One of Rupert Murdoch’s most senior European executives has resigned following Guardian inquiries about a circulation scam at News Corporation’s flagship newspaper, the Wall Street Journal. The Guardian found evidence that the Journal had been channelling money through European companies in order to secretly buy thousands of copies of its own paper at a knock-down rate, misleading readers and advertisers about the Journal’s true circulation.
The bizarre scheme included a formal, written contract in which the Journal persuaded one company to co-operate by agreeing to publish articles that promoted its activities, a move which led some staff to accuse the paper’s management of violating journalistic ethics and jeopardising its treasured reputation for editorial quality.
Internal emails and documents suggest the scam was promoted by Andrew Langhoff, the European managing director of the Journal’s parent company, Dow Jones and Co, which was bought by Rupert Murdoch’s News Corporation in July 2007. Langhoff resigned on Tuesday. The highly controversial activities were organised in London and focused on the Journal’s European edition, which circulates in the EU, Russia, and Africa. Senior executives in New York, including Murdoch’s right-hand man, Les Hinton, were alerted to the problems last year by an internal whistleblower and apparently chose to take no action. The whistleblower was then made redundant.
In what appears to have been a damage limitation exercise following the Guardian’s inquiries, Langhoff resigned on Tuesday, citing only the complaints of unethical interference in editorial coverage. Neither he nor an article published last night in the Wall Street Journal made any reference to the circulation scam nor to the fact that the senior management of Dow Jones in New York failed to act when they were alerted last year.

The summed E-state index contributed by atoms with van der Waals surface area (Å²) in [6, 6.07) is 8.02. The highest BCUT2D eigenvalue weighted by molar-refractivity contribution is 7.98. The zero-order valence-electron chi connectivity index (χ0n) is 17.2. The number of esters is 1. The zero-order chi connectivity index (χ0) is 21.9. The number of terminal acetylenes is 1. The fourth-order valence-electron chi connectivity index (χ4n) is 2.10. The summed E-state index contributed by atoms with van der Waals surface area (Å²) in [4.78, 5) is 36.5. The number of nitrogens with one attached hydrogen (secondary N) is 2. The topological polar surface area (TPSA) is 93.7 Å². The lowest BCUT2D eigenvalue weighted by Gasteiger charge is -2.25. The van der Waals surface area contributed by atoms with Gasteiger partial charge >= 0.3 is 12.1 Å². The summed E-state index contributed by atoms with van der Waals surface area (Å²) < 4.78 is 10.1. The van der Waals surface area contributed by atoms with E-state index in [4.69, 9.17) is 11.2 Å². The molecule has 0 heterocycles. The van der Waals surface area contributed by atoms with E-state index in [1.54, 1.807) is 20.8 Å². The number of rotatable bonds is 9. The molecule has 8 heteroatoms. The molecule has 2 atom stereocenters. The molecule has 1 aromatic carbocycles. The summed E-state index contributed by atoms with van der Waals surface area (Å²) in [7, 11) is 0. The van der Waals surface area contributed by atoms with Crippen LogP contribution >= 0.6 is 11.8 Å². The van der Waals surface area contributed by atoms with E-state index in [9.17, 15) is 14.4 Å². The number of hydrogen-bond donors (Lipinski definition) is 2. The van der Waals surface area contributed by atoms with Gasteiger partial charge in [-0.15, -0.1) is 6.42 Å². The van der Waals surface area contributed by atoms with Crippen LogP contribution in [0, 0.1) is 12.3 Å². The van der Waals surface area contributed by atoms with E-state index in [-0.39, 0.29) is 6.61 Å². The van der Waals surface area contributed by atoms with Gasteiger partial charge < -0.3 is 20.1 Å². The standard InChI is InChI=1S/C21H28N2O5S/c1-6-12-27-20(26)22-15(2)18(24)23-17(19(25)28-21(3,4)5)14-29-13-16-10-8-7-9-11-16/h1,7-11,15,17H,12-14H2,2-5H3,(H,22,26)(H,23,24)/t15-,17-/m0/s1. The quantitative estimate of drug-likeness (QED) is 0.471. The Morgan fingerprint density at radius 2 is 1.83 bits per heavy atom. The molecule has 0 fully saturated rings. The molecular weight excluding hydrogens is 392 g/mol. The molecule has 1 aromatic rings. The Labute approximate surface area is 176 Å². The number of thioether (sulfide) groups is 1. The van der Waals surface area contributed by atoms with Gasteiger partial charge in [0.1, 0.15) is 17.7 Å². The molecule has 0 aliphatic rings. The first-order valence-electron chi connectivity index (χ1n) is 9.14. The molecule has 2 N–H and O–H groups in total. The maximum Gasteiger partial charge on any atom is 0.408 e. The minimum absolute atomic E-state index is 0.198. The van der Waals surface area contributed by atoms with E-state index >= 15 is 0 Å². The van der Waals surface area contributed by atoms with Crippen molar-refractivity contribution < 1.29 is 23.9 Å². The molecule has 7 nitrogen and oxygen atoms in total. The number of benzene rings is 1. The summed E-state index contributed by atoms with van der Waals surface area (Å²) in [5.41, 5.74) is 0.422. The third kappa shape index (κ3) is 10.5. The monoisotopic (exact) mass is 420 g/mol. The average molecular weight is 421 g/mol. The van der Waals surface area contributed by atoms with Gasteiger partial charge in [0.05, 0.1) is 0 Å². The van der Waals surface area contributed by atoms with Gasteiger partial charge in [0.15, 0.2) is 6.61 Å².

It led to the Journal publishing a full-page feature on 14 October 2010 that reported a survey conducted by ELP about the use of social media in business, quoting ELP’s chief executive at length. The story carried no warning for readers that it was the result of a deal between the Journal and ELP, nor that ELP were sponsoring 16% of the paper’s European circulation. Similarly, there were no warnings attached to a second story, published on 14 March 2011, which consisted of an interview with one of ELP’s senior partners, Ann de Jaeger, about the role of women in company boardrooms.
The ELP deal continued to cause more serious problems. Some Journal staff complained the agreement to run stories promoting ELP was unethical. On 12 July 2010, one London executive emailed that “some elements of the deal do not fit easily within best practice, brand guidelines and company policy”. Others warned about the quality of the surveys on which the stories were to be based.
By the autumn of 2010, ELP were complaining that the Journal was failing to deliver its end of the agreement. They threatened not to make a payment of €15,000 that was due at the end of December, for the copies of the Journal which they had sponsored since April 30. Without the payment, the Journal could not officially record the sales and their circulation figures would suddenly dive by 16%, undermining the confidence of advertisers and readers.
So Langhoff set up a complex scheme to channel money to ELP to pay for the papers it had agreed to buy – effectively buying the papers with the Journal’s own cash. This involved the use of other companies although it is not suggested that they were aware they were taking part in a scam.
“effectively buying the papers with the Journal’s own cash”
Churning paper. It’s fitting, somehow.